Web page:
In turn, time spent efficiently at work may translate into more time that can be utilized for other activities that make our lives personally worthwhile beyond our professional passions. If we can remember that having down-time may increase our productivity later, then perhaps the guilt that follows a night off can be alleviated. Additionally, we can openly seek support from others (e.g., verbal encouragement) who are important to us and, ideally, who know what we are going through (e.g., fellow grad students, a significant other, an old mentor, a current mentor). We can discuss our past effort-contingent successes and fear associated with upcoming obstacles, all the while actually allowing ourselves to be verbally encouraged. This “kills” several birds with one stone: a) we can build domain-specific self-efficacy for whatever obstacle is being faced, b) by improving self-efficacy, we may improve our efficiency and quality of work through increased cognitive resource availability, and c) through seeking social support, we are actually addressing an important aspect of work-life balance concerns, that is, improving meaningful social relationships that are a key ingredient to a balanced and fulfilling life.

Whereas we have not covered nearly every contingency that may influence efficacy appraisals and thus, work-life balance (e.g., exercise to improve modification/ appraisals of physiological states), mastery experiences and seeking social influence are a good starting point for us all! The bottom line is that no one (especially not these authors!) is qualified to define your ideal work-life balance: your qualifications for work-life balance are unquestionably different from each other person in your environment. We definitely do not have this delicate balance figured out, but we are further along now than we were last semester or last year. Of course we have a hard time taking our own advice, and never come close to perfecting these techniques. Like good graduate students, we can only rely on empirical evidence, make our hypotheses, and test our model. Good luck with yours!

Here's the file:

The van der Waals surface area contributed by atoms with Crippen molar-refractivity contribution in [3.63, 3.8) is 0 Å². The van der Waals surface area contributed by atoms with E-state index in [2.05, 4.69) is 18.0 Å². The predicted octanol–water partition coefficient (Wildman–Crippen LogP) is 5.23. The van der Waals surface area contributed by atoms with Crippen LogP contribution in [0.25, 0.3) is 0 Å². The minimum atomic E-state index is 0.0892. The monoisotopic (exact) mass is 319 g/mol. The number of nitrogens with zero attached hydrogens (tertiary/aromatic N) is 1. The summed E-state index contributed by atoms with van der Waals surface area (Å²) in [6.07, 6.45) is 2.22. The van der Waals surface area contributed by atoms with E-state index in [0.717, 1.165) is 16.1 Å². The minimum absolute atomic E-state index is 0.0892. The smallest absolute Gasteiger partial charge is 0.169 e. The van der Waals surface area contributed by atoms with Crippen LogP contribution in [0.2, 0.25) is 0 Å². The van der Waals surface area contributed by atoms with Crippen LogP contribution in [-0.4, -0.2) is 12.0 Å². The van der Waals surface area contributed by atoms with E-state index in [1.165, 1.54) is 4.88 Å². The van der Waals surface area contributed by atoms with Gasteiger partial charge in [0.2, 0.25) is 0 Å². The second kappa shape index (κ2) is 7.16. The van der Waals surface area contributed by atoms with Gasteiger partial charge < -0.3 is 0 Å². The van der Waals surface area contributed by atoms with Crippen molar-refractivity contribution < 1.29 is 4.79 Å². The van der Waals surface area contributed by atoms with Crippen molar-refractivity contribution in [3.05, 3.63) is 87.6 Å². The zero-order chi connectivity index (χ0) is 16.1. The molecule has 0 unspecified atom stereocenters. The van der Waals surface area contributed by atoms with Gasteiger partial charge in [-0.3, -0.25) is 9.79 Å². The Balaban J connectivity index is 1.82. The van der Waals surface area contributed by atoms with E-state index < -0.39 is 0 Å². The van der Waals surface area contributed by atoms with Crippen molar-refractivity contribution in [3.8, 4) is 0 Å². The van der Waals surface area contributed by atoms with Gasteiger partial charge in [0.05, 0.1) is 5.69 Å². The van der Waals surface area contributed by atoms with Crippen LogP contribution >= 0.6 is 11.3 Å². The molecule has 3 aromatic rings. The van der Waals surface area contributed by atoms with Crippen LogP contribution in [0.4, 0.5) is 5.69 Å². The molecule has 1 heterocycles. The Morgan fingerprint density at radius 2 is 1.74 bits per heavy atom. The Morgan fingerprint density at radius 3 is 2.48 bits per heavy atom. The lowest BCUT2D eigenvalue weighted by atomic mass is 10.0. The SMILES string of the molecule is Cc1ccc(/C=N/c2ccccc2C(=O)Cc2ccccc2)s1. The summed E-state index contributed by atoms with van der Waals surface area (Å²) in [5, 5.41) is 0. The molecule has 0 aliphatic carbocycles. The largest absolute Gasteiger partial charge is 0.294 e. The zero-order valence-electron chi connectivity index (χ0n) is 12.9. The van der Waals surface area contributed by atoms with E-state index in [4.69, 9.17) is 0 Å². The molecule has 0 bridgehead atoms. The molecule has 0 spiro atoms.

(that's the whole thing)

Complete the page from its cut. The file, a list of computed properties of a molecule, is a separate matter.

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Bandura, A., Caprara, G., Barbaranelli, C., Gerbino, M., & Pastorelli, C. (2003). Role of affective self- regulatory efficacy in diverse spheres of psychosocial functioning. Child Development, 74, 769–782. doi: 10.1111/1467-8624.00567
Baumeister, R., Bratslavsky, E., Muraven, M., & Tice, M. (1998). Ego depletion: Is the active
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Strauman, T., McCrudden, M., & Jones, N. (2002). Self-regulation and psychopathology: Toward an integrative perspective. In J. Maddux & J. Tangney (Eds.), Social psychological foundations in clinical psychology (pp. 84–113). New York, NY: Guilford Press

1 comment:

  1. Work-life management tends to be a day-to-day focus, “how can I manage my work schedule and my life at home today”? This may be the wrong question to ask. Work-life management isn’t a day-to-day challenge to be conquered. You don’t “win” the work-life balance game if you manage to perfectly balance the demands of your professional, home, relational, and leisure demands yesterday. A person’s life is more than just today, more than just this week, and more than just this job position. Work-life management, or balance, should be a life-long pursuit, full of life seasons that go through various pendulum swings. It is important for organizations to recognize Source, and consider work-life management approaches that extend past the day-to-day grind and look to impact an employee’s life journey.